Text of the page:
SEC Adopts Finalized Insider Trading Rules
Workspan Daily
December 22, 2022
Key Takeaways

  • New insider trading rules. The SEC has adopted final rules intended to prevent unethical executives from nefarious activity that undermines shareholder trust in the markets. 
  • Intended to guide executives. The regulations are intended to help executives, whose compensation is often tied up in company shares, generate income while eschewing insider trading accusations. 
  • Cooling off period adopted. The amendments adopt 30-day “cooling-off periods” for persons other than issuers before trading can commence under a Rule 10b5-1 plan. They also add a condition that all persons entering into a Rule 10b5-1 plan must act in good faith with respect to the plan. 
  • Increased disclosure and transparency. Executives must include representations in their plans certifying at the time of the adoption of a new or modified Rule 10b5-1 plan that: (1) they are not aware of any material nonpublic information about the issuer or its securities; and (2) they are adopting the plan in good faith and not as part of a plan or scheme to evade the prohibitions of Rule 10b-5. 

The U.S. Securities and Exchange Commission (SEC) adopted final rules on Dec. 14 that restrict when top executives can unload company shares and require more disclosure of their planned stock sales.  

The rules are part of a revamped and “modernized” effort to combat insider trading, the SEC noted in its release. Specifically, company directors and officers will have to wait at least 90 days between when they schedule a trade and sell their shares. Companies will also have to report on their executives’ use of trading plans in quarterly reports.  

The rules are intended to give executives a defense against insider trading cases brought forth by the SEC. Existing regulations, which were implemented in 2000, don’t mandate waiting periods, opening the door for nefarious activity. The new rules are intended to prevent unethical executives from such activity that undermines shareholder trust in the markets, SEC Chair Gary Gensler said in the release.  

“Anytime we can increase investor confidence in the markets, that’s a good thing,” Gensler said. “It helps investors decide where to put their money. It lowers the cost of capital for businesses seeking to raise capital, grow, and innovate, and thus facilitates capital formation.” 

The SEC’s updates to Rule 10b5-1 are in response to various reports and public complaints of company officials’ dubiously well-timed trades over the past several years.  

The Council of Institutional Investors, which represents state pension funds, first petitioned the SEC to tighten Rule 10b5-1 in 2012, asking for a multi-month cooling-off period and more disclosures. Similar calls by Sen. Elizabeth Warren (D-Mass.) and the SEC’s Investor Advisory Committee followed, Bloomberg Law reported.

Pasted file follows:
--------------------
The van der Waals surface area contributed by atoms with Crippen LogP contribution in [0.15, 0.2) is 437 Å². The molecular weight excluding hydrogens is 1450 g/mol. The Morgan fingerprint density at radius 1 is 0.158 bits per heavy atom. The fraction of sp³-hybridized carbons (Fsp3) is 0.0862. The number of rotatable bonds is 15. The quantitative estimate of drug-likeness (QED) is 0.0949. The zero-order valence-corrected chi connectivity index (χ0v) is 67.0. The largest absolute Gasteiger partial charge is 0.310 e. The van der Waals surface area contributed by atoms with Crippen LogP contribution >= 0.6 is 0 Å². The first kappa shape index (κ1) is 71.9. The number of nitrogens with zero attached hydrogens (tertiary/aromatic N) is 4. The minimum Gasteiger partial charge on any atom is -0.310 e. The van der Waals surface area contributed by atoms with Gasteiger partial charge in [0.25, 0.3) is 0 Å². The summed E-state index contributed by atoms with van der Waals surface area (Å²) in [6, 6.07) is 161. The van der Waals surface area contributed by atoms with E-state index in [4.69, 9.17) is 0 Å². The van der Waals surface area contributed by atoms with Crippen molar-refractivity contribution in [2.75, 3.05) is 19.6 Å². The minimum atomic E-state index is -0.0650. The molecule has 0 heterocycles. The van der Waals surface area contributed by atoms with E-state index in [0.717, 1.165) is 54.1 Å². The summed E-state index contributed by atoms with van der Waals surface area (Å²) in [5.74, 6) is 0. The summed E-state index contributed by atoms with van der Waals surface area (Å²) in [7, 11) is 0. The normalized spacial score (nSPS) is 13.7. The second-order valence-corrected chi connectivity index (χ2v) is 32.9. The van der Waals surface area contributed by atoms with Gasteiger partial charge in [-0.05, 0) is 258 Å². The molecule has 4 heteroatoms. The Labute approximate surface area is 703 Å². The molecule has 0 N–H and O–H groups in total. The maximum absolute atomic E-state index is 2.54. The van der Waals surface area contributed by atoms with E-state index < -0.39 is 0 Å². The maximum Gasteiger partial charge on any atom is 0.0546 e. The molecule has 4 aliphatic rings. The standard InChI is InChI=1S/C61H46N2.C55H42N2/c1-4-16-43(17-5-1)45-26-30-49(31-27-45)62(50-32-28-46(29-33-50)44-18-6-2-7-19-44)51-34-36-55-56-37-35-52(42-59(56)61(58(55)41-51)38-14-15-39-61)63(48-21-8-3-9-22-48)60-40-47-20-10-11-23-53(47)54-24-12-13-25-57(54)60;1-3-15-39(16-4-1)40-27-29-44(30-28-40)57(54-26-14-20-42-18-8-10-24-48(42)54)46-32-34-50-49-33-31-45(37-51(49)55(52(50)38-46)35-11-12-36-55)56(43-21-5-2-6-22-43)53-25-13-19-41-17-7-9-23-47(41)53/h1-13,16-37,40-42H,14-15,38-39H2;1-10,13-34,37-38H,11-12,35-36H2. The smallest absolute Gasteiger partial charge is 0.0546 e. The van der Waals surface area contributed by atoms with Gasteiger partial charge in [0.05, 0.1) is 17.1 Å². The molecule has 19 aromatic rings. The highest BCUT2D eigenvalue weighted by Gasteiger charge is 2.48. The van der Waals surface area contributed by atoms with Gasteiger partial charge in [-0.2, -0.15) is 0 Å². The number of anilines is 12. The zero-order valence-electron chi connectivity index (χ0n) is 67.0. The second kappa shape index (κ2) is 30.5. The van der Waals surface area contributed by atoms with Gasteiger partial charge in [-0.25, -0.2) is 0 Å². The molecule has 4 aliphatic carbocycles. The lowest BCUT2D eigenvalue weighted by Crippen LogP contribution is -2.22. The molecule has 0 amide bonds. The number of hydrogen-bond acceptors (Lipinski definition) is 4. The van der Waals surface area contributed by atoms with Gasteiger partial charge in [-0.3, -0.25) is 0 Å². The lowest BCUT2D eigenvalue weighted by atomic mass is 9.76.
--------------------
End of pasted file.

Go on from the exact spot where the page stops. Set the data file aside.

Rule 10b-5 Specifics and Compliance  

Executives must have plans that are made “in good faith and not as part of a plan or scheme to evade the prohibitions” against insider trading, according to the 2000 rules. The regulations are intended to help executives, whose compensation is often tied up in company shares, generate income while eschewing insider trading accusations.  

The changes to the rule update the conditions that must be met for the 10b5-1 affirmative defense. Specifically, the amendments adopt 30-day “cooling-off periods” for persons other than issuers before trading can commence under a Rule 10b5-1 plan. They also add a condition that all persons entering into a Rule 10b5-1 plan must act in good faith with respect to the plan.  

The amendments further provide that directors and officers must include representations in their plans certifying at the time of the adoption of a new or modified Rule 10b5-1 plan that: (1) they are not aware of any material nonpublic information about the issuer or its securities; and (2) they are adopting the plan in good faith and not as part of a plan or scheme to evade the prohibitions of Rule 10b-5. 

Other key changes include:  

  • A limitation on the ability of anyone other than issuers to use multiple overlapping Rule 10b5-1 plans; and 
  • A limitation on the ability of anyone other than issuers to rely on the affirmative defense for a single-trade plan to one such plan during any consecutive 12-month period. 
  • The final rules will become effective 60 days following publication of the adopting release in the Federal Register. Per the SEC, Section 16 reporting persons will be required to comply with the amendments to Forms 4 and 5 for beneficial ownership reports filed on or after April 1, 2023.  

Issuers will be required to comply with the new disclosure requirements in Exchange Act periodic reports on Forms 10-Q, 10-K and 20-F and in any proxy or information statements in the first filing that covers the first full fiscal period that begins on or after April 1, 2023. The final amendments defer by six months the date of compliance with the additional disclosure requirements for smaller reporting companies. 

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